I’d like to thank the publishers Lake Union Publishing for allowing me to read a copy of Another Day Gone ahead of publication on 22 November 2016. This review is my unbiased thanks to them, and of course, Eliza Graham for her fantastic story.

First Published UK: 22 November 2016
Publisher: Lake Union Publishing
No of Pages: 320
Genre: Historical Fiction (1939-2005)
Amazon UK
Amazon US

Posted in Weekly Posts

This Week in Books (November 9)

This Week In Books

Hosted by Lipsyy Lost & Found my Wednesday post gives you a taste of what I am reading this week. A similar meme is run by Taking on a World of Words

At the moment I am reading A Motif of Seasons by Edward Glover which is the third part of a trilogy, but hey when did I let reading out of order get in the way of a new book!



Two powerful 19th-century English and Prussian families are still riven by the consequences of an ancestral marriage – one that bequeathed venomous division, rivalry and hatred. Three beautiful women – each ambitious and musically gifted – seek to break these inherited shackles of betrayal, revenge and cruelty in their pursuit of sexual freedom and love. But the past proves a formidable and vicious opponent. Set against the backdrop of Europe’s inexorable slide towards the First World War, the final resolution of this ancient and destructive quarrel hangs by a thread – and with it the fate of an 18th-century music book full of secrets.
The last volume in the thrilling Herzberg trilogy, A Motif of Seasons finally solves the intriguing mystery at the heart of the series – in a definitive and surprising way. Amazon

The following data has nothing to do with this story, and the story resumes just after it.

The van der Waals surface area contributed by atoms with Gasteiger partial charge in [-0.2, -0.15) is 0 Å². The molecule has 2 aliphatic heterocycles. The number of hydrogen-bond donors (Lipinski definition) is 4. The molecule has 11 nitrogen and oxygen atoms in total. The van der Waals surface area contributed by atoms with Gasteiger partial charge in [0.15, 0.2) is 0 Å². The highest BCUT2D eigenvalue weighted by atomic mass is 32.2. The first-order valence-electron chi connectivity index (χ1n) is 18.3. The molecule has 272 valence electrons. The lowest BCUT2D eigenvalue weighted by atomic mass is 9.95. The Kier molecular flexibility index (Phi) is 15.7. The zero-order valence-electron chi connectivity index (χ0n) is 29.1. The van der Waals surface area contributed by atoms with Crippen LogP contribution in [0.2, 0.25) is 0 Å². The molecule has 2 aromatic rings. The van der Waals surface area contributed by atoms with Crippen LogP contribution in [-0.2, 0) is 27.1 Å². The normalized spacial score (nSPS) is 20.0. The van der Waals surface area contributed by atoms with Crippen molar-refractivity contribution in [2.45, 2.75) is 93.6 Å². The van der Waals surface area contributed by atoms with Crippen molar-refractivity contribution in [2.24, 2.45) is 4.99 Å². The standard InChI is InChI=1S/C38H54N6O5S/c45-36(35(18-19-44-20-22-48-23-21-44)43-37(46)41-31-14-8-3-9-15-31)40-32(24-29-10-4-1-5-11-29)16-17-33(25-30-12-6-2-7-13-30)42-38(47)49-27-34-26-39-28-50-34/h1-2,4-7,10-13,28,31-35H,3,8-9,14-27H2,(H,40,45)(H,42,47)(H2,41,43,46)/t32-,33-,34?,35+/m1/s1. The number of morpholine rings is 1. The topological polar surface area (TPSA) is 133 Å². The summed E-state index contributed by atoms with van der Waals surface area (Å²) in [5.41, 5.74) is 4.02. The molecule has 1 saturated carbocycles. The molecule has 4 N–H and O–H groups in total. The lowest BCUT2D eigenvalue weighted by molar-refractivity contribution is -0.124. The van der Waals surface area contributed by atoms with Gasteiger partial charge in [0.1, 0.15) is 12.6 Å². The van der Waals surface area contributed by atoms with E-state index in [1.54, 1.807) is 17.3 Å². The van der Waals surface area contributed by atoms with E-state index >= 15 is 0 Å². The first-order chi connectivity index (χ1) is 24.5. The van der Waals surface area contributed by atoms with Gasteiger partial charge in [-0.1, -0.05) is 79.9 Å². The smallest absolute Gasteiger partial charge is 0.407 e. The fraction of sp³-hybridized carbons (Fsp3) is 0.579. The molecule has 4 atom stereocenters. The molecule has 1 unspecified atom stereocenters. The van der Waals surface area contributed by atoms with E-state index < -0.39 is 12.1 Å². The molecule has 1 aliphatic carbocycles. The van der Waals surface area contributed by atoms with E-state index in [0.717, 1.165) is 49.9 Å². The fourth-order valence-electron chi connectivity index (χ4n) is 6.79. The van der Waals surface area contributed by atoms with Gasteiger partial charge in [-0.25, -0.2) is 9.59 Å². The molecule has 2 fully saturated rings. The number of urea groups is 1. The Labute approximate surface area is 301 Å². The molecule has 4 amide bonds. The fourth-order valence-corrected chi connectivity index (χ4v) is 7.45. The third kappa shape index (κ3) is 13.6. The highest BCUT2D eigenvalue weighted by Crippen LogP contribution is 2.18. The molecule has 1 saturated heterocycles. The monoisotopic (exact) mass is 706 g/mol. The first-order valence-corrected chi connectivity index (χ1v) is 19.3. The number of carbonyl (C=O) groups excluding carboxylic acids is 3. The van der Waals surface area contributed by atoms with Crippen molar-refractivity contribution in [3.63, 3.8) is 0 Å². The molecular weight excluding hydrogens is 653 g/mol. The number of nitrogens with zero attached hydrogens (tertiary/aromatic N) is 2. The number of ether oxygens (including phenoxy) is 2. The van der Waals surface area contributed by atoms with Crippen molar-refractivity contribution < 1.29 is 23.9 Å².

I have recently finished the very enjoyable Another Day Gone by Eliza Graham


An excerpt and the synopsis featured in yesterday’s post

Next up I am finally going to read In Her Wake by Amanda Jennings which I am very much looking forward to, having read some very good reviews both pre and post publication.

In Her Wake


A tragic family event reveals devastating news that rips apart Bella’s comfortable existence. Embarking on a personal journey to uncover the truth, she faces a series of traumatic discoveries that take her to the ruggedly beautiful Cornish coast, where hidden truths, past betrayals and a 25-year-old mystery threaten not just her identity, but her life.Chilling, complex and profoundly moving, In Her Wake is a gripping psychological thriller that questions the nature of family – and reminds us that sometimes the most shocking crimes are committed closest to home. Amazon

So that’s my week sorted – What are you reading this week? Do share your links and thoughts in the comments box below.

Posted in Weekly Posts

First Chapter ~ First Paragraph (November 8)

First Chapter
Welcome to another Tuesday celebrating bookish events, from Tuesday/First Chapter/Intros, hosted by Bibliophile by the Sea Every Tuesday, Diane at Bibliophile by the Sea posts the opening paragraph (sometime two) of a book she decided to read based on the opening. Feel free to grab the banner and play along.